How to cope when others blame every aspect of your mood and health on bipolar disorder?
When I Google this kind of thing for advice, a majority of the results are for family/friends of those with bipolar disorder, when the bipolar person uses their mental health condition as an excuse for toxic behavior.
I just want some advice on how to cope with the frustration I feel when other people blame bipolar disorder on nearly every aspect of my negative moods.
For example, I have been dealing with horrible dermatitis & hair loss, and it has triggered a ton of anxiety for me. When addressing this issue with my doctor, she claimed that my anxiety was due to bipolar disorder and invalidated how I feel about losing my hair, which is important to me.
Another example has been when I am very stressed. I can have a difficult time falling asleep when I am extremely stressed, as many people do. I have had a few health professionals blame my inability to sleep during those times on BD, and try to convince me that I need a high dose of antipsychotics I've already tried that did not work well with me, even though at the time I was not hypomanic, yet alone manic, as opposed to looking into the issues causing my stress and suggesting coping mechanisms for those stressful situations.
Any advice or articles any of you suggest?
Not everyone invalidates the situations in my life that are not related to bipolar disorder which have an effect on my mood, and I am very thankful for those people, but it can still be frustrating to cope with those who do blame everything on it
- RWPossumLv 71 month agoFavorite Answer
I'm not putting down doctors and I know perfectly well that medical care is very important for bipolar disorder. All I'm saying is that professionals tend to see problems in terms of their own fields. GPs and psychiatrists tend to see things in medical terms rather than behavioral. Clinical psychologists are the other way around.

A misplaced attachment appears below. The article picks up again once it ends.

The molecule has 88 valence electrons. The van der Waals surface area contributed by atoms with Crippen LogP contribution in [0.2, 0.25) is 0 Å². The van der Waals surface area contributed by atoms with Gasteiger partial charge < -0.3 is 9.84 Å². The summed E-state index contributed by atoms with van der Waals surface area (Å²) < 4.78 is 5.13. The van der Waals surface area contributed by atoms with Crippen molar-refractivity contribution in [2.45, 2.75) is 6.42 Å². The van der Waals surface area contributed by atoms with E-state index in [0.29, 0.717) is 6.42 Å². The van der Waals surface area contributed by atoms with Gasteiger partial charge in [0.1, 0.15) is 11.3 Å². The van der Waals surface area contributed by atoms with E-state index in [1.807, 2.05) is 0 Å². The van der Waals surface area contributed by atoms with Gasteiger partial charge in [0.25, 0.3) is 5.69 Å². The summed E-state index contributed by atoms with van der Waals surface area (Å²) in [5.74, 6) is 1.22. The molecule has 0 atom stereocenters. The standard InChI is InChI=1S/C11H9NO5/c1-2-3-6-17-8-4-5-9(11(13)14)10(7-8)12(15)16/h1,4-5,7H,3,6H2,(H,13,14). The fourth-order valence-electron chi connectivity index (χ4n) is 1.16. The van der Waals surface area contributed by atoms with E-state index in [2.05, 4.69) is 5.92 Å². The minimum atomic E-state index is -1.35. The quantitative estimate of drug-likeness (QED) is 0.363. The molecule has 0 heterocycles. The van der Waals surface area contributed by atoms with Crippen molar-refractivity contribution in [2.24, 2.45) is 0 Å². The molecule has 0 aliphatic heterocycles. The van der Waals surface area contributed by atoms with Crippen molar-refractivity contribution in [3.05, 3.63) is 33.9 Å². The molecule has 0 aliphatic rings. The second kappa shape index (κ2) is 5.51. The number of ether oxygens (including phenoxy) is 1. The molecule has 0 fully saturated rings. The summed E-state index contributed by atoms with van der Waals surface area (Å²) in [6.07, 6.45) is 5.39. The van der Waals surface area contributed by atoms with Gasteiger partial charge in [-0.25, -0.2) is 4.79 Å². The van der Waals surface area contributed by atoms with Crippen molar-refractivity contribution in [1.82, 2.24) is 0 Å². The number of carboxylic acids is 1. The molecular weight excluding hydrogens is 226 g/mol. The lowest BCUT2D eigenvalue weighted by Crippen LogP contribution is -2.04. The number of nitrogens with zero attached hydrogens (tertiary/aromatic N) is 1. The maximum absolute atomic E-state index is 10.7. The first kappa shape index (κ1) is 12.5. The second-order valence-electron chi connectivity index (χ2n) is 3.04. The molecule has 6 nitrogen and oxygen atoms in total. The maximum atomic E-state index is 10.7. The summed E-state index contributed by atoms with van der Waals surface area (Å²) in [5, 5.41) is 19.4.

When I say "holistic medicine," people tend to think in terms of herbal remedies, but the term means considering every aspect of a patient's problem. I wish there was more of this. There was a disturbing poll showing that many therapists fail to counsel about the healthy lifestyle choices shown to help with mood disorders.
I can give you some advice from experts about stress management, something we all need and something very important for keeping stable if you're bipolar.
I'll also give you an answer that includes a variety of things you can talk about with your doctor, such as the work of Professor Felice Jacka, president of the International Society of Nutrition Psychiatry. Look here, under DEPRESSION TREATMENTS.
The best stress management is personal. Deal with the things that are stressing you.
A really simple but effective thing - the habit of responding to moments of stress by slowing your breath.
Psychiatrists Brown and Gerbarg, who have published 6 papers on breathing and mental health, recommend a 3-part program of mind-body methods - breathing, meditation, and slow body movement. Incorporate these into your daily life. Be aware of changes in mood and respond mindfully, aware of your breathing. Details here -